One of the top destinations in our fair city – in my book, at least – is the Japanese Garden. It never disappoints. Every time I go, I see new things, depending on light, weather, seasons – what have you. This last time around, armed with my camera, I set out to document some of the many beautiful expressions accomplished with a just a few recurring materials – wood, bamboo, twine, stone, gravel, water and plant material. The variety in its simplicity is astounding. Take for example the fences. Consisting only of different combinations of bamboo, wood, twine, and by masterful exploitation of positive and negative space, they achieve an astonishing variety in expression.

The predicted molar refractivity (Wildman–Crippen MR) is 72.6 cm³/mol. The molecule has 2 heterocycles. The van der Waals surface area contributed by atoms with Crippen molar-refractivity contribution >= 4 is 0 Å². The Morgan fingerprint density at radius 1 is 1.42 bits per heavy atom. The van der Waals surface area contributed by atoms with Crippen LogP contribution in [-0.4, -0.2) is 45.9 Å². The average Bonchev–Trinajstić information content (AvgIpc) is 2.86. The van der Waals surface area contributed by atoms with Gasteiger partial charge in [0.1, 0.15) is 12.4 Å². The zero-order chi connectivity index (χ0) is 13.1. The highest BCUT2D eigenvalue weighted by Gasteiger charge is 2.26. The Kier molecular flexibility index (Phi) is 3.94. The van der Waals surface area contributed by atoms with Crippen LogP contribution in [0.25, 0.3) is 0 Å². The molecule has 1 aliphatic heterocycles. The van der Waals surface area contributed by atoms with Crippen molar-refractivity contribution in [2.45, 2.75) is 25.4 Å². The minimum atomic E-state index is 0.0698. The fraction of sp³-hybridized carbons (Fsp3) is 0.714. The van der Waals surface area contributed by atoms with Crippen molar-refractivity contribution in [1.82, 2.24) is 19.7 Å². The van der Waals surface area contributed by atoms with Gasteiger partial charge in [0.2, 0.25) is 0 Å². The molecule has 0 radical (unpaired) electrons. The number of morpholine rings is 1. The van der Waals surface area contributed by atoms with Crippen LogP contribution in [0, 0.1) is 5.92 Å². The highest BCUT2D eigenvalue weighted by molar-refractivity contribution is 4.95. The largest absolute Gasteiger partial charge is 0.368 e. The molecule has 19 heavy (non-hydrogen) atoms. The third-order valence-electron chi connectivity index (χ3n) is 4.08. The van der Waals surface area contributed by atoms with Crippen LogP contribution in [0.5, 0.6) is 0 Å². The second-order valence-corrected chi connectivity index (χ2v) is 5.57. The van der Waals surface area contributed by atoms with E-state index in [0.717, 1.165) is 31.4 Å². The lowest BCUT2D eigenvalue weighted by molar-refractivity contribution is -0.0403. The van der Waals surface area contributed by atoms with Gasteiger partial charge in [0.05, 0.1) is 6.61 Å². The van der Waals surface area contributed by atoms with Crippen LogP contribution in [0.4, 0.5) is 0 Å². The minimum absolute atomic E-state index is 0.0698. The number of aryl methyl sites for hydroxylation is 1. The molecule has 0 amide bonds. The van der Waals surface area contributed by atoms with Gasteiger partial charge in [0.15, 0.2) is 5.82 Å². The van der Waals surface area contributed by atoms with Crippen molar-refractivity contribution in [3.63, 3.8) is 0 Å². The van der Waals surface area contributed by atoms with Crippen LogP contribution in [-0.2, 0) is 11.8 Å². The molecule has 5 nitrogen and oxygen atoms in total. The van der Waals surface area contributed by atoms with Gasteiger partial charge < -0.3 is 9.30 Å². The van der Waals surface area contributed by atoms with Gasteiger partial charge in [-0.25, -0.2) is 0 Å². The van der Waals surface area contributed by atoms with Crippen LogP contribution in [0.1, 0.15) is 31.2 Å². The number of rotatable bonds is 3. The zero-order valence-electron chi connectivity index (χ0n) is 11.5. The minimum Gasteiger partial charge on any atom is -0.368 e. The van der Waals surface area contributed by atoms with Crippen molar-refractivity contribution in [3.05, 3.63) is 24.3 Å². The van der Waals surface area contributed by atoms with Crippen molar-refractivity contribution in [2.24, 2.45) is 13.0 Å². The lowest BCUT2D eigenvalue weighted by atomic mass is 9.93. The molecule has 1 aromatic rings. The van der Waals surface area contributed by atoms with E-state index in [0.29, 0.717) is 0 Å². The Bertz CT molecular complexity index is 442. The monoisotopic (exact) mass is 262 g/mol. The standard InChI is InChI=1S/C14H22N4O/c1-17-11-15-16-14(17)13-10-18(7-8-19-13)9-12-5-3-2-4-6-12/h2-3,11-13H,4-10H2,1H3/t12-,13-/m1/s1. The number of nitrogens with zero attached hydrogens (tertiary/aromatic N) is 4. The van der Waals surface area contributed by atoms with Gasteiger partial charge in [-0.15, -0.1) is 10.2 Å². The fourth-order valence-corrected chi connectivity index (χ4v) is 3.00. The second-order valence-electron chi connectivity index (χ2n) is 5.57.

Here is one of the more elaborate ones, looking out over the gravelly expanses of the Flat Garden.
The carefully worked intersection of the round and square rails as they meet at the corner. Beautiful!
A much more humble wood and twine fence in the Natural Garden.
A bamboo fence along the edge of the Garden, screening the view beyond, and making a perfect backdrop to the pine in the foreground.
Here the upper portions of the bamboo screen is broken up by wooden planks.
Another variety on the same theme – narrower planks of wood evenly interspersed throughout. I love the weathered wood against the bamboo.
The intersecting corner detail of this bamboo fence is lovely, yet so simple.
Here the bamboo butts up against a considerably heavier end post.
A much more transparent and lower screen with a more practical intention – Don’t walk this way!